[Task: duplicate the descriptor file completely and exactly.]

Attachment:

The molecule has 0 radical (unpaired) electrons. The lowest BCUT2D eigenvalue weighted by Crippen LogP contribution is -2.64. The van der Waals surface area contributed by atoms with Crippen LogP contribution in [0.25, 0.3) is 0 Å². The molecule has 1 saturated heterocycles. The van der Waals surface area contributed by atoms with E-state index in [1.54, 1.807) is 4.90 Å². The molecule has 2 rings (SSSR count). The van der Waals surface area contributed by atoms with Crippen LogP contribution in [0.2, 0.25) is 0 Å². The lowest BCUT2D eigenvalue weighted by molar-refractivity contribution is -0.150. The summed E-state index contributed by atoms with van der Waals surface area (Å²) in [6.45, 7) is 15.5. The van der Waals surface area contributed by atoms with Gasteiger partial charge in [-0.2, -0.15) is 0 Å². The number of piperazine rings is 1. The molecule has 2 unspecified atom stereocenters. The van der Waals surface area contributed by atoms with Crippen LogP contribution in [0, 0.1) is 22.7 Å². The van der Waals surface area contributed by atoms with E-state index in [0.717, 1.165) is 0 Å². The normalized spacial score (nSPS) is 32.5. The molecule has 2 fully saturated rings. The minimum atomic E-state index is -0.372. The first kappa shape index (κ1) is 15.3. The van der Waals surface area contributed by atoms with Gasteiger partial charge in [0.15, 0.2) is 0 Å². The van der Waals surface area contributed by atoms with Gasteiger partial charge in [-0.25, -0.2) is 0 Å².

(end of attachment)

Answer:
The molecule has 0 radical (unpaired) electrons. The lowest BCUT2D eigenvalue weighted by Crippen LogP contribution is -2.64. The van der Waals surface area contributed by atoms with Crippen LogP contribution in [0.25, 0.3) is 0 Å². The molecule has 1 saturated heterocycles. The van der Waals surface area contributed by atoms with E-state index in [1.54, 1.807) is 4.90 Å². The molecule has 2 rings (SSSR count). The van der Waals surface area contributed by atoms with Crippen LogP contribution in [0.2, 0.25) is 0 Å². The lowest BCUT2D eigenvalue weighted by molar-refractivity contribution is -0.150. The summed E-state index contributed by atoms with van der Waals surface area (Å²) in [6.45, 7) is 15.5. The van der Waals surface area contributed by atoms with Gasteiger partial charge in [-0.2, -0.15) is 0 Å². The number of piperazine rings is 1. The molecule has 2 unspecified atom stereocenters. The van der Waals surface area contributed by atoms with Crippen LogP contribution in [0, 0.1) is 22.7 Å². The van der Waals surface area contributed by atoms with E-state index in [0.717, 1.165) is 0 Å². The normalized spacial score (nSPS) is 32.5. The molecule has 2 fully saturated rings. The minimum atomic E-state index is -0.372. The first kappa shape index (κ1) is 15.3. The van der Waals surface area contributed by atoms with Gasteiger partial charge in [0.15, 0.2) is 0 Å². The van der Waals surface area contributed by atoms with Gasteiger partial charge in [-0.25, -0.2) is 0 Å².